There’s no hope for the odd-even formula in Delhi. Expect chaos, court cases, street fights, belligerent citizens and a hassled police force once it comes into operation a couple of days later. The doomsday scenario has been painted already — livelihoods are going to be hit; the economy is set to grind to a halt; bus stops and train stations will turn into warzones; patients with kidney, heart and other ailments are going to have a torrid time, and yes, how demeaning is it for someone travelling alone to office in his BMW to be part of a carpool with lesser people?
It appears plans are afoot to dodge the formula already. Smart people have started collecting fake CNG tickets and number plates. Others have kept the money ready, just in case. Since AAP volunteers are likely to get involved in making the idea work, expect a high-decibel political battle over the next two weeks. The state government plans to experiment with it for a fortnight; chances are it will be off the streets sooner. After that, it will be life as normal for everyone Delhi.
The city loves its dirt, filth and polluted air. It cannot do without it daily fix of toxic gases and suspended particles. It cannot let go of its everyday comforts even if it means exposing kids to a hazardous, unhealthy life. It loves getting into arguments and winning them: It is some kind of obsessive compulsive disorder. Everybody’s life is under threat from pollution, that’s no big deal; but the government, whose ever it is, has to be shown to be foolish. The city, the city-state if you please, is indeed too normal for comfort, it cannot even react to dire warning signals.
What baffles about Delhi is the lack of the sense of ownership — everything is someone else’s responsibility, not mine. The gangrape on 16 December, 2012 made Delhi look like a place that can still respond with a big heart and deep concern to existential matters such as safety. The message behind those candle light processions, frenzied street protest and the collective outrage was to make it a safe place, particularly for women.
Three years on, nothing has changed on the ground. That the city with its own unique demographic challenges needed better policing and this called for a re-arrangement of distribution of responsibilities involving the Central and state governments was soon lost in the din of politics.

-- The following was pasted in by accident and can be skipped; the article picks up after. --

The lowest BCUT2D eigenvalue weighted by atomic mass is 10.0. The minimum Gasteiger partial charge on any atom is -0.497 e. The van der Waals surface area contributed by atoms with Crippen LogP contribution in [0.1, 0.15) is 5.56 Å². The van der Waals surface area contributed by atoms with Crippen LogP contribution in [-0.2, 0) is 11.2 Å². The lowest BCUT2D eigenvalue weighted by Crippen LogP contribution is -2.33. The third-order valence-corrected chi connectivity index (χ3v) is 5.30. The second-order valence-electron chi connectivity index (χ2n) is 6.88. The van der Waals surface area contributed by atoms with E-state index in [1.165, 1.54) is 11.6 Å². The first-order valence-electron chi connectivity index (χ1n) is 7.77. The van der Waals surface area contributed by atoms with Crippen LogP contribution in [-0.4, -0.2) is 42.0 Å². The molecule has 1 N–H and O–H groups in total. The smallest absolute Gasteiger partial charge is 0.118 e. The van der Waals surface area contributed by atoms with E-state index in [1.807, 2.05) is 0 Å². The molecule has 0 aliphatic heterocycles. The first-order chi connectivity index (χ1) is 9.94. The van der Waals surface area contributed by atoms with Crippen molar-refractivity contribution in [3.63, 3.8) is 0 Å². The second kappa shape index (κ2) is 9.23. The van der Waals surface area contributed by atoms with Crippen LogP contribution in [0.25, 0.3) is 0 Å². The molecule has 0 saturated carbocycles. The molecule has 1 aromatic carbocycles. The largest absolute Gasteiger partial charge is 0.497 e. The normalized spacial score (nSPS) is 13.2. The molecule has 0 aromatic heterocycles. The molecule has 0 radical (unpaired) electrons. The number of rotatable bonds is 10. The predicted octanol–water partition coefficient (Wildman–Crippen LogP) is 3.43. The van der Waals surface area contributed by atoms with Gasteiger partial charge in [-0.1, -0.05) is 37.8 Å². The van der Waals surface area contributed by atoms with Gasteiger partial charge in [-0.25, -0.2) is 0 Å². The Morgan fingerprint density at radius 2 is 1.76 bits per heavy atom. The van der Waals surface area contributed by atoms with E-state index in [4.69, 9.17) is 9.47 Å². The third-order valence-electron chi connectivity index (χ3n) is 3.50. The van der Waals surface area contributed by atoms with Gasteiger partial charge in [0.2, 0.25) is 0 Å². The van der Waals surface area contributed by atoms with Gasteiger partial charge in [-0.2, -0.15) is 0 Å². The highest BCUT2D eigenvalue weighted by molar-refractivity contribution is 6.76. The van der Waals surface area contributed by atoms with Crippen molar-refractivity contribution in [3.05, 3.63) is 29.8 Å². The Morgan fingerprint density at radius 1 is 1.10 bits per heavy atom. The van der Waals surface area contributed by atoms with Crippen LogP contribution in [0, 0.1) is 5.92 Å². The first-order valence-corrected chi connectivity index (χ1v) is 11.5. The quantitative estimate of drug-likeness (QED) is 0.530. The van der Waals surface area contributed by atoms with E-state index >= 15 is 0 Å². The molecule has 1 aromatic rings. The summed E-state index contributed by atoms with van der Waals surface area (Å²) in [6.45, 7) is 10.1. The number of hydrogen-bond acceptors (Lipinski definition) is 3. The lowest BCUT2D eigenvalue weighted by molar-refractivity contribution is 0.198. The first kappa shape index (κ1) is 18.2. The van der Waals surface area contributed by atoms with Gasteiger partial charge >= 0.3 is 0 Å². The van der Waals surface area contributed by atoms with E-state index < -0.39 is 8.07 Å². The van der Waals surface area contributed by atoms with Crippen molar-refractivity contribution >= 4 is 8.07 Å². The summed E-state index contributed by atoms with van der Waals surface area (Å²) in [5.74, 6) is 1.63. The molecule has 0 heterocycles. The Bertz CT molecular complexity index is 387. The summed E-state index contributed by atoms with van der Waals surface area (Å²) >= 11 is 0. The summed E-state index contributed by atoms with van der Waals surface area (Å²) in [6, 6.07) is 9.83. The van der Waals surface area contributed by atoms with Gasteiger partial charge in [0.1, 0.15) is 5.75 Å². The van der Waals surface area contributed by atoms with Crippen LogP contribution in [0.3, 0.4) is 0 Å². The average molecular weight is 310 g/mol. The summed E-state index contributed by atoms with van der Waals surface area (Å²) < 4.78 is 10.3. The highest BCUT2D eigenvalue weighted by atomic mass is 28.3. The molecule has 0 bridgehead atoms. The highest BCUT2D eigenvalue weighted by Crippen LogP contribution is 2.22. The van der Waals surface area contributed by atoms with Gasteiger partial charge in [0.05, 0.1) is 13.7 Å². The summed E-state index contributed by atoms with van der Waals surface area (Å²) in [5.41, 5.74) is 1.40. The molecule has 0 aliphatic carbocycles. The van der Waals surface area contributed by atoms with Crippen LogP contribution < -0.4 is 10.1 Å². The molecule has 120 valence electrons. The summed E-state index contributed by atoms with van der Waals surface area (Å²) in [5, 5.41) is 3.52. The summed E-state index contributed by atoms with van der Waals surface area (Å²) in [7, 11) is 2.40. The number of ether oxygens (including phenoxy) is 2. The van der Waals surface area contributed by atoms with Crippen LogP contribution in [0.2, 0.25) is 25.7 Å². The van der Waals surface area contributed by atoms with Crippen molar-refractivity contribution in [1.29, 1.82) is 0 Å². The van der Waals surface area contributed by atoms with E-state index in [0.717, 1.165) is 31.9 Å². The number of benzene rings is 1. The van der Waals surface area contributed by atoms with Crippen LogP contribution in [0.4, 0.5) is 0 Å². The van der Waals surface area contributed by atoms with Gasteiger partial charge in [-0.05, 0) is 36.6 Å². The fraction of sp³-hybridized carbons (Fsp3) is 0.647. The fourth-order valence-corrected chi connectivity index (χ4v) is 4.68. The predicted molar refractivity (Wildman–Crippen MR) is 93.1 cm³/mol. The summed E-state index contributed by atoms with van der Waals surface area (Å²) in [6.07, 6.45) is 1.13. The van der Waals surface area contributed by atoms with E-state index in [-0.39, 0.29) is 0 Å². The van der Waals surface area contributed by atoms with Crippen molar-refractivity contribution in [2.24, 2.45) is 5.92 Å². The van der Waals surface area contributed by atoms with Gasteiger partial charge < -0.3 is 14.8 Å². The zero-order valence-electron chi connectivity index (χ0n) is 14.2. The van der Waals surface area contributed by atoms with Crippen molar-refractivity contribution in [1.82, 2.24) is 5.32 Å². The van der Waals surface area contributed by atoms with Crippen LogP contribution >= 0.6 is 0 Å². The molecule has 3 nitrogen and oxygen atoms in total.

The city does not even discuss it any more. If another 16 December takes place, there won’t be many faces hanging in shame. Aren’t we like that only? The same goes for all issues from filth on the streets to road infrastructure, and even mobile connectivity.
Indifference is wired into Delhi’s genetic code.
A part of the blame lies in its own history and the way it has shaped up over time. There have been just too many outsiders with limited interest in the city and no incentive to make it better. There are three cities inside one and all live distinct from each other — Lutyen’s Delhi, the middle Delhi and the jhuggi-jhopdi Delhi. The intrinsic exclusivity of the three given the socio-economic backdrop of the lives they support and the self-interests that drive the segments comes in the way of a collective vision for the city. As people grow in close proximity to each other for long points of convergence that feeling of ‘us’ emerges.
Delhi still does not have it.
Yes, Delhi’s big ego and internal asymmetry will make the odd-even formula collapse. As the citizens continues to inhale toxic gases, they will still fail to understand that the matter is not about some Arvind Kejriwal, the BJP or the Congress; it’s about their own lives and the lives of their children.
If the city dies, nobody survives.
Updated Date: Dec 29, 2015 13:07:08 IST